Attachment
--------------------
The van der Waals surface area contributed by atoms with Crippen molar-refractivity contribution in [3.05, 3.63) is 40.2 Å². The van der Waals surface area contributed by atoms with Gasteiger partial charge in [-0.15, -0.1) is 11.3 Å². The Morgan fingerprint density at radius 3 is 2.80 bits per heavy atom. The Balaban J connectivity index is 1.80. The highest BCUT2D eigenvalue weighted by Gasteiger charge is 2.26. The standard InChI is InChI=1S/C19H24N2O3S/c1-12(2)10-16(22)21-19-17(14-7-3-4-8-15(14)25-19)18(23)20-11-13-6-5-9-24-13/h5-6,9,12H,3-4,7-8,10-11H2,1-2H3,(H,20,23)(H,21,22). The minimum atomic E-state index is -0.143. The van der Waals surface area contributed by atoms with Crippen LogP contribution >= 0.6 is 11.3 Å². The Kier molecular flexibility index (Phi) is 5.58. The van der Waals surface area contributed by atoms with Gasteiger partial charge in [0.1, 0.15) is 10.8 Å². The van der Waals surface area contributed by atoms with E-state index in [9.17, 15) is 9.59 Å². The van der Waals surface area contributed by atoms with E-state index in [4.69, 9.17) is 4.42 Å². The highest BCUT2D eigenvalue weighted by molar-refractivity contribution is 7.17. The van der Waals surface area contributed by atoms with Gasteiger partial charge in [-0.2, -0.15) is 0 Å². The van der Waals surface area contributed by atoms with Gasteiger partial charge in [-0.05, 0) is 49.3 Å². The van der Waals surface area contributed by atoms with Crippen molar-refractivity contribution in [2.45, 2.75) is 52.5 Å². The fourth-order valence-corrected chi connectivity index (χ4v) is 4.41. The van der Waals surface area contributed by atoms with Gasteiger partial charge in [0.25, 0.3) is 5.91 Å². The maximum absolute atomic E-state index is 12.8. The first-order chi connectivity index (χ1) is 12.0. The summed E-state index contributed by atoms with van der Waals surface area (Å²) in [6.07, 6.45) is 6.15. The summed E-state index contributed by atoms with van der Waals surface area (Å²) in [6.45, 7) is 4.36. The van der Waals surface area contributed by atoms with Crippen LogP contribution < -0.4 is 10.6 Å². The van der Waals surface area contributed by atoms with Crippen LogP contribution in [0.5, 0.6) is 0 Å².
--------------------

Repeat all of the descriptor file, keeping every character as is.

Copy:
The van der Waals surface area contributed by atoms with Crippen molar-refractivity contribution in [3.05, 3.63) is 40.2 Å². The van der Waals surface area contributed by atoms with Gasteiger partial charge in [-0.15, -0.1) is 11.3 Å². The Morgan fingerprint density at radius 3 is 2.80 bits per heavy atom. The Balaban J connectivity index is 1.80. The highest BCUT2D eigenvalue weighted by Gasteiger charge is 2.26. The standard InChI is InChI=1S/C19H24N2O3S/c1-12(2)10-16(22)21-19-17(14-7-3-4-8-15(14)25-19)18(23)20-11-13-6-5-9-24-13/h5-6,9,12H,3-4,7-8,10-11H2,1-2H3,(H,20,23)(H,21,22). The minimum atomic E-state index is -0.143. The van der Waals surface area contributed by atoms with Crippen LogP contribution >= 0.6 is 11.3 Å². The Kier molecular flexibility index (Phi) is 5.58. The van der Waals surface area contributed by atoms with Gasteiger partial charge in [0.1, 0.15) is 10.8 Å². The van der Waals surface area contributed by atoms with E-state index in [9.17, 15) is 9.59 Å². The van der Waals surface area contributed by atoms with E-state index in [4.69, 9.17) is 4.42 Å². The highest BCUT2D eigenvalue weighted by molar-refractivity contribution is 7.17. The van der Waals surface area contributed by atoms with Gasteiger partial charge in [-0.2, -0.15) is 0 Å². The van der Waals surface area contributed by atoms with Gasteiger partial charge in [-0.05, 0) is 49.3 Å². The van der Waals surface area contributed by atoms with Crippen molar-refractivity contribution in [2.45, 2.75) is 52.5 Å². The fourth-order valence-corrected chi connectivity index (χ4v) is 4.41. The van der Waals surface area contributed by atoms with Gasteiger partial charge in [0.25, 0.3) is 5.91 Å². The maximum absolute atomic E-state index is 12.8. The first-order chi connectivity index (χ1) is 12.0. The summed E-state index contributed by atoms with van der Waals surface area (Å²) in [6.07, 6.45) is 6.15. The summed E-state index contributed by atoms with van der Waals surface area (Å²) in [6.45, 7) is 4.36. The van der Waals surface area contributed by atoms with Crippen LogP contribution < -0.4 is 10.6 Å². The van der Waals surface area contributed by atoms with Crippen LogP contribution in [0.5, 0.6) is 0 Å².